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Kenya Looks to Blockchain for Affordable Housing Project 8 259

The “Silicon Savannah” is moving deeper in direction of tech. The Kenyan government has announced a plan to manage the property allocation and funding of 500,000 affordable housing units with blockchain technology.

The units, which the government aims to build by 2022, will be set aside for households with an annual income below 100,000 Kenyan Shillings, about $990 USD. The World Bank estimates Kenya’s gross national income per capita at $1,290, according to Business Daily.

Blockchain will help ensure that the affordable housing is in fact going to those who fall below the average income bracket. Land title fraud has caused problems for Kenyans, as land grabbers target homes and even schools for illegal sales and development. Blockchain’s ability to store verifiable proof of title could help safeguard against fraudsters.

“Kenya will use blockchain technology to ensure the rightful owners live in government funded housing projects,” said Principal Secretary of Housing and Urban Development Charles Hinga, speaking with the World Bank on Monday.

Hinga said the plan will be financed by the National Housing Fund, which will raise over $59.5 million per month to get the project underway. But Cabinet Secretary for Transport, Infrastructure, Housing and Urban Development James Macharia said it will take $31.7 billion to build a million homes, each of which will cost between $3,000 and $30,000. Macharia called for support from private sector financing.

Under the financing plan, working Kenyans will contribute 1.5 percent of their salary, which will be matched by their employers. “On affordable housing one should not spend more than 30% of their disposable income for housing,” Hinga tweeted yesterday. “Anything above 30% is not affordable.”

A Trustless Relationship Between People and Government

The initiative represents a considerable push to solve housing and title problems for the nation’s lower income families. But how will the government decide to whom the housing units will go? With so much talk about financing underway, people are already calling on the government to outline a plan for how they’ll distribute the affordable housing units.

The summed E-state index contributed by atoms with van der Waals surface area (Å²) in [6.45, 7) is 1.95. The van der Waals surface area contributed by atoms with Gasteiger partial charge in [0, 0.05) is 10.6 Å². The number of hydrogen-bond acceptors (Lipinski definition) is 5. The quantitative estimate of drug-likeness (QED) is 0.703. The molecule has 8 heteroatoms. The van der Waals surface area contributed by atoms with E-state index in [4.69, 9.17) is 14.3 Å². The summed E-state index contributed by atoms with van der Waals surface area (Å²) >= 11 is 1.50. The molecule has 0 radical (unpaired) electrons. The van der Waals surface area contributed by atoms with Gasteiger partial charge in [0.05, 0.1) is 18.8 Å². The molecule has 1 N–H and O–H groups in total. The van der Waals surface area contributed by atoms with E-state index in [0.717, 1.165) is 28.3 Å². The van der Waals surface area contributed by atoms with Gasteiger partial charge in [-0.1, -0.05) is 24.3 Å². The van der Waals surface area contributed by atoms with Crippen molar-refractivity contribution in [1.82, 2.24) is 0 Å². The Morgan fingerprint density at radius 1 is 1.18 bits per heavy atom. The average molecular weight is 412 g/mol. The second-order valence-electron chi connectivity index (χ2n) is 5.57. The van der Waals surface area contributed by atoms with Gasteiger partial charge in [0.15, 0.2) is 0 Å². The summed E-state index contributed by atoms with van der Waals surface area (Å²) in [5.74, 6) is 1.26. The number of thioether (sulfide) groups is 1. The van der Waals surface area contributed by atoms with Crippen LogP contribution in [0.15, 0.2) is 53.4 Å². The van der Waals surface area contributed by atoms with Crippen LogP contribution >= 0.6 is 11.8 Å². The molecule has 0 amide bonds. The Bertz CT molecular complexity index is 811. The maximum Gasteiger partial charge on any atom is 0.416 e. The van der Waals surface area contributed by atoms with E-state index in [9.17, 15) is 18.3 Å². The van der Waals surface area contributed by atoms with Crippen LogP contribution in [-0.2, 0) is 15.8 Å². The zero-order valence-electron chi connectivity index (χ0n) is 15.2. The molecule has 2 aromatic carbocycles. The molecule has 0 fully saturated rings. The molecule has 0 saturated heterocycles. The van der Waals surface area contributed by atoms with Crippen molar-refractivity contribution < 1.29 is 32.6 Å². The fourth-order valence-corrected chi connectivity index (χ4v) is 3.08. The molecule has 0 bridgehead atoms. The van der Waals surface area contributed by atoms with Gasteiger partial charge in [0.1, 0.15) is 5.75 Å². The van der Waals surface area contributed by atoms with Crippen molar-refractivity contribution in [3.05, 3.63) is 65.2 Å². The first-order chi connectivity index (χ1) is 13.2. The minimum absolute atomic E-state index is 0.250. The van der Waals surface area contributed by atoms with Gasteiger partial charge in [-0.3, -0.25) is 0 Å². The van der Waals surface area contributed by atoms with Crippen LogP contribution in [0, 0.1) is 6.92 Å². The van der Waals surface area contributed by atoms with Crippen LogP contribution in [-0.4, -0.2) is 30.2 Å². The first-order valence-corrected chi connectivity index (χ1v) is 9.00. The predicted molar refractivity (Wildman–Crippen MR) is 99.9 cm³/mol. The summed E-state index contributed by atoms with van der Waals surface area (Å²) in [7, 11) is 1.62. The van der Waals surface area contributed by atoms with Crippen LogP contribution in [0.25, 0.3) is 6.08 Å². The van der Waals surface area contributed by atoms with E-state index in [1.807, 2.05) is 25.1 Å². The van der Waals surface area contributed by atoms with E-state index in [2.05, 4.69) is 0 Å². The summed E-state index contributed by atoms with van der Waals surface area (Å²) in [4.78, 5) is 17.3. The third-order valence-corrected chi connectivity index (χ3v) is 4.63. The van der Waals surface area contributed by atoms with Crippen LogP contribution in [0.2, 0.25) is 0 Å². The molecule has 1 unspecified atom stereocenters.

The government will need to deliver the housing projects in a time when, Hinga acknowledges, the public is skeptical. Earlier this year $78 million went missing in a corruption scandal involving the National Youth Services. Where there is little trust between the people and their government, Kenya hopes to establish transparency through the blockchain’s distributed ledger system.

Kenya’s Move Toward Tech

In March, Kenya’s Ministry of Information, Communications and Technology appointed a blockchain taskforce to explore the ways the nation could use blockchain technology in the public and private sectors. They called it the Distributed Ledgers and Artificial Intelligence taskforce, and by September its chairman, Bitange Ndemo, was calling on the government to tokenize the economy.

Ndemo also proposed government implementation of blockchain to certify the authenticity of retail goods, so consumers can be sure of where their food is coming from, for example.

Governor of Kenya’s central bank Patrick Njoroge has also voiced support for the use of blockchain technology to strengthen service delivery, although he’s opposed the use of tokens and digital currencies.